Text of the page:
One of the patterns we have noticed lately is how intense the tactical community’s relationship with fads can be. The Sheepdog analogy is a useful way to help a young soldier or cop begin to understand that they have to be prepared to do violence, but in a constrained way. It tends to fall apart when taken too far, though. The Spartan legacy is useful in inspiring toughness – but that doesn’t mean you have to run around wearing a helmet and shield. In the tactical training telephone game, good ideas can morph into rules and then into obsessions, and in the process, they can lose their utility. One of the big ones is the 21-Foot Rule.



Jim has a background in military aviation, specializing in combat rescue and close air support.  His opinions are his alone and do not reflect the policy or position of the Air Force or Department of Defense, and no references here should be interpreted as an endorsement of any product or service by any government agency.

These aren’t my pants…

The subtle, contextual cues that guide our instincts are often tough to put our finger on, but they are also the reason we might approach one person or situation differently than another. The last thing we want to do is leave those decisions up to someone else’s interpretation. It is difficult to teach what stress, deception, and threatening body language look like in training.

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Tactical Case for Restraint

One of the key flaws in civilian tactical training is how much time and effort we put into shooting and fighting skills and how little time and effort we put into conflict resolution. If all we teach is shooting, and the one tool in your “toolbox” is carbine skills, then the whole world might tend to look like a shooting range to you. That is a dangerous habit pattern…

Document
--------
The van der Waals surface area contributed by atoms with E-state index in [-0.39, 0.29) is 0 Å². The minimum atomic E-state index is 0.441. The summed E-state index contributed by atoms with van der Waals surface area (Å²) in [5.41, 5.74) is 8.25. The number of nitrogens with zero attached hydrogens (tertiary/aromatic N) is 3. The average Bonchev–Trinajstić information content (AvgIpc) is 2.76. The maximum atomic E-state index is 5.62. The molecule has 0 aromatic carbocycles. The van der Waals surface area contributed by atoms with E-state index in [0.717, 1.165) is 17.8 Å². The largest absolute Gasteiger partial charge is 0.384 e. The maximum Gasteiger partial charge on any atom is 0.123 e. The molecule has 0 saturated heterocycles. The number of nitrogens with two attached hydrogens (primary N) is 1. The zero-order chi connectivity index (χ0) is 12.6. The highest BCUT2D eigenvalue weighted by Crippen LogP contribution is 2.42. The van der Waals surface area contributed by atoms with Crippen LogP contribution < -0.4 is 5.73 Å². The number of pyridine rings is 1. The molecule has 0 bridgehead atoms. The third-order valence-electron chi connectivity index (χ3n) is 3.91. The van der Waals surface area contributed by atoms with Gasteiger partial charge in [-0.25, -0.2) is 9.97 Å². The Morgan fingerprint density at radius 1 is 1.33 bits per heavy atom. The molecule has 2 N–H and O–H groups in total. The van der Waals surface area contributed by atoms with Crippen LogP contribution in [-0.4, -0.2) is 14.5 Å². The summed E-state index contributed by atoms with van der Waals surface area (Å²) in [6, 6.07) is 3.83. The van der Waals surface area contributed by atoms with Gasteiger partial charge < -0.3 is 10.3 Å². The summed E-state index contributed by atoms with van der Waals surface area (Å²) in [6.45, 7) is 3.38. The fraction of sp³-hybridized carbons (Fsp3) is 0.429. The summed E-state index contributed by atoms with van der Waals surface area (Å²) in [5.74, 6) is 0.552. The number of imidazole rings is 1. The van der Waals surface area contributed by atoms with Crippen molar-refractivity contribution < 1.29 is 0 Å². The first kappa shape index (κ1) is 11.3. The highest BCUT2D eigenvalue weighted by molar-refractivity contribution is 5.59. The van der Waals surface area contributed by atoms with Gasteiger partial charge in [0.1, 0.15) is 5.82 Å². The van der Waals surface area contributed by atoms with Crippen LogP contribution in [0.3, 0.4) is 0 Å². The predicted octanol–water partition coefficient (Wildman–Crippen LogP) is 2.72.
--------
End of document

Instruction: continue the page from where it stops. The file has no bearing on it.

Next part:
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Philando Castile

In July 2016 a police officer in Minnesota stopped a car and the driver informed the officer that he was armed. The driver was apparently reaching for his wallet, but the officer perceived that he was reaching for the gun. The officer gave him instructions to not reach for it, the driver said that he wasn’t, and somewhere in the mix the officer shot and killed him. The driver’s name was Philando Castile. The officer was charged with manslaughter but was acquitted by a jury. He was fired by his agency.

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Over 20 years ago, a researcher in Utah ran some tests to gauge how long it would take a police officer to draw and fire on a knife-wielding attacker – and found that generally if the attacker was within 21 feet, he could lunge into the officer before the officer could mount a meaningful defense. That has become the basis of a number of shooting drills and qualifications all over the world in military, law enforcement, and civilian circles. It is a useful guideline in reminding us that the person reacting is at a disadvantage, but it isn’t an absolute and it shouldn’t be treated like a “rule.”

It is useful because it takes a couple seconds for the victim of an attack to realize there is an attack in progress, to sort out what to do about it, and bring a defense to bear. Further, 21 feet is just a little over the length of a car or residential room, it is about the distance where you can talk in a conversational voice, and where you can realistically assess threats and intentions – and therefore the vast majority of LE and civilian confrontations will happen within 21 feet.

So, there is nothing wrong with training with some deference to 21 feet, but that doesn’t mean you should shoot a guy simply because

A. He has a knife, and
B. He happens to be 19 feet away.

It also means that you need to regularly train to shoot at bad breath distance and also at football field distance.

The real value of the 21 foot rule is to remind our little ape brains that distance and reaction time are related, and that an attacker can close that gap pretty quickly.

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